Weezer. The band that proved to the world that even nerds can become rock stars, brought their A-game to the Shoreline Amphitheater last night to a packed crowd of 30-40-year-olds that had braved the arduous weekday commute down South for a chance to witness the epic rock show.
First on the bill were co-headliners, The Pixies, a band that reached legendary status for the role they played in inspiring Kurt Cobain to develop Nirvana’s signature sound, one that would later launch a whole movement called Grunge. Led by singer Black Francis, the quartet commanded the stage like the seasoned veterans that they are and performed a series of songs from a setlist that they’ve said comes together organically the moment they come on stage.
That feeling of spontaneity and unexpectedness was felt and brought an air of excitement to an already riveting evening. The music itself surely played a part in it, which still sounds as modern and relevant today as when it first came out in the mid-80s. It’s no wonder why so many bands name these guys as a main source of inspiration.
— ⚡️⚡️ MUSICinSF ⚡️⚡️ (@sfmusicscene) August 8, 2018
After an hour-long set, Weezer emerged from behind the black curtains of the two-peak-white-tented venue, and from the moment they took the stage you quickly understood why they were the headliners. With 14 million albums under their belts, their success is still felt as emphatically today as when they got together almost 20 years ago.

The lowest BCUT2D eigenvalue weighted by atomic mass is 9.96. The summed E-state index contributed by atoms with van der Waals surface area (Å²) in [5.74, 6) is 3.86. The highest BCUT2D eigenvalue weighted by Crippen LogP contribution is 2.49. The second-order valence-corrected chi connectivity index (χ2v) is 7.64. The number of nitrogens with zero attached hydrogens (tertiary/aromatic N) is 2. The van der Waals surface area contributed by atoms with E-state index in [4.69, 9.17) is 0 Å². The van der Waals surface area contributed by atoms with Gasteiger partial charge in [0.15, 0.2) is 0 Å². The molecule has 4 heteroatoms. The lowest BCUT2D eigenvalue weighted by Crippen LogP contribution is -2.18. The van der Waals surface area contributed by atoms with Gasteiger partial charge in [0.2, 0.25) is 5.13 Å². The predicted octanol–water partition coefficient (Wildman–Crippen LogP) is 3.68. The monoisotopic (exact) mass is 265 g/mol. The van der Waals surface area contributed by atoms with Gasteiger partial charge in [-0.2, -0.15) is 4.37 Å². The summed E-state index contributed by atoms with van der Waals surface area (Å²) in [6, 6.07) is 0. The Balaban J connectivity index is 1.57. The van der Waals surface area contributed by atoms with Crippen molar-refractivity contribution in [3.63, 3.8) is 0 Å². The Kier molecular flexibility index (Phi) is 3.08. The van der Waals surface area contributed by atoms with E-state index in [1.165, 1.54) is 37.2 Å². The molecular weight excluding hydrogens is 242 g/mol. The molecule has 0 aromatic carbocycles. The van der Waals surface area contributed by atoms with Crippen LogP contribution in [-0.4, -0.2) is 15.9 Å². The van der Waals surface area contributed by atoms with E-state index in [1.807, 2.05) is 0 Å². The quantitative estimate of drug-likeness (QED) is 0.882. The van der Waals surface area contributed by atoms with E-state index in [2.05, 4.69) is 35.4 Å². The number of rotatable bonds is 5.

They kicked things off strongly with the mega-hit “Buddy Holly,” complete with a Happy Days-inspired backdrop and stage set. With each power chord the thought of the Fonz or Richie Cunningham making a surprise appearance was unavoidable, yet never materialized.
Major hits like “Beverly Hills,” “Pork and Beans” and “Hash Pipe” quickly followed suit. Unlike many bands that force their newer material down the throats of unwilling fans, Weezer is not ashamed to give them exactly what they came for. The encores for the night consisted of “Surf Wax America,” and “Say It Ain’t So”, a powerful song that lead singer Rivers Cuomo wrote about the deteriorating marriage of his parents while an adolescent.
Weezer’s success story is one of overcoming odds. These nerdy kids that dreamed of one day becoming rock stars eventually did, in a big way and for years to come. It has to serve as inspiration for many, even if these days geeks seem to be plotting world domination with computers and dreaming of startups and dotcoms rather than electric guitars and groupies.
Photos by Louis Raphael